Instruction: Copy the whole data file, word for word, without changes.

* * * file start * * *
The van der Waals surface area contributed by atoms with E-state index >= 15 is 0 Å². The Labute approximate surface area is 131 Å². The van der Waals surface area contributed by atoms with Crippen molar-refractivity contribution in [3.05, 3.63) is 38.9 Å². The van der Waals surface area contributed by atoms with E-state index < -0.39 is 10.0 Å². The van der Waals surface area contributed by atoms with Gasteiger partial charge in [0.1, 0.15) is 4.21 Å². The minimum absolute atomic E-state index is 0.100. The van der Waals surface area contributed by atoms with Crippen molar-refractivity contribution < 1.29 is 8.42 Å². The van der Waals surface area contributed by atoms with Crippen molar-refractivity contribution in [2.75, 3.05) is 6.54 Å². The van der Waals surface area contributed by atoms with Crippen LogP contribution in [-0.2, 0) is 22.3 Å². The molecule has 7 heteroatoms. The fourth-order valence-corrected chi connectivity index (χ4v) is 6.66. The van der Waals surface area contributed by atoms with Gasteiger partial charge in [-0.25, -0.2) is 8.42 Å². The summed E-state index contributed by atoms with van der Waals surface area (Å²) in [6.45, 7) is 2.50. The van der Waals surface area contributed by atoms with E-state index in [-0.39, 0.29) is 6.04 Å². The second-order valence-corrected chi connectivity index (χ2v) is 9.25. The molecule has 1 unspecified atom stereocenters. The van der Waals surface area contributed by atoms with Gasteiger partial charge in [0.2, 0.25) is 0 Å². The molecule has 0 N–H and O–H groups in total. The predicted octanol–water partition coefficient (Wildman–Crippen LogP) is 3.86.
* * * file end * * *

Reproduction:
The van der Waals surface area contributed by atoms with E-state index >= 15 is 0 Å². The Labute approximate surface area is 131 Å². The van der Waals surface area contributed by atoms with Crippen molar-refractivity contribution in [3.05, 3.63) is 38.9 Å². The van der Waals surface area contributed by atoms with E-state index < -0.39 is 10.0 Å². The van der Waals surface area contributed by atoms with Gasteiger partial charge in [0.1, 0.15) is 4.21 Å². The minimum absolute atomic E-state index is 0.100. The van der Waals surface area contributed by atoms with Crippen molar-refractivity contribution < 1.29 is 8.42 Å². The van der Waals surface area contributed by atoms with Crippen molar-refractivity contribution in [2.75, 3.05) is 6.54 Å². The van der Waals surface area contributed by atoms with Crippen LogP contribution in [-0.2, 0) is 22.3 Å². The molecule has 7 heteroatoms. The fourth-order valence-corrected chi connectivity index (χ4v) is 6.66. The van der Waals surface area contributed by atoms with Gasteiger partial charge in [-0.25, -0.2) is 8.42 Å². The summed E-state index contributed by atoms with van der Waals surface area (Å²) in [6.45, 7) is 2.50. The van der Waals surface area contributed by atoms with E-state index in [-0.39, 0.29) is 6.04 Å². The second-order valence-corrected chi connectivity index (χ2v) is 9.25. The molecule has 1 unspecified atom stereocenters. The van der Waals surface area contributed by atoms with Gasteiger partial charge in [0.2, 0.25) is 0 Å². The molecule has 0 N–H and O–H groups in total. The predicted octanol–water partition coefficient (Wildman–Crippen LogP) is 3.86.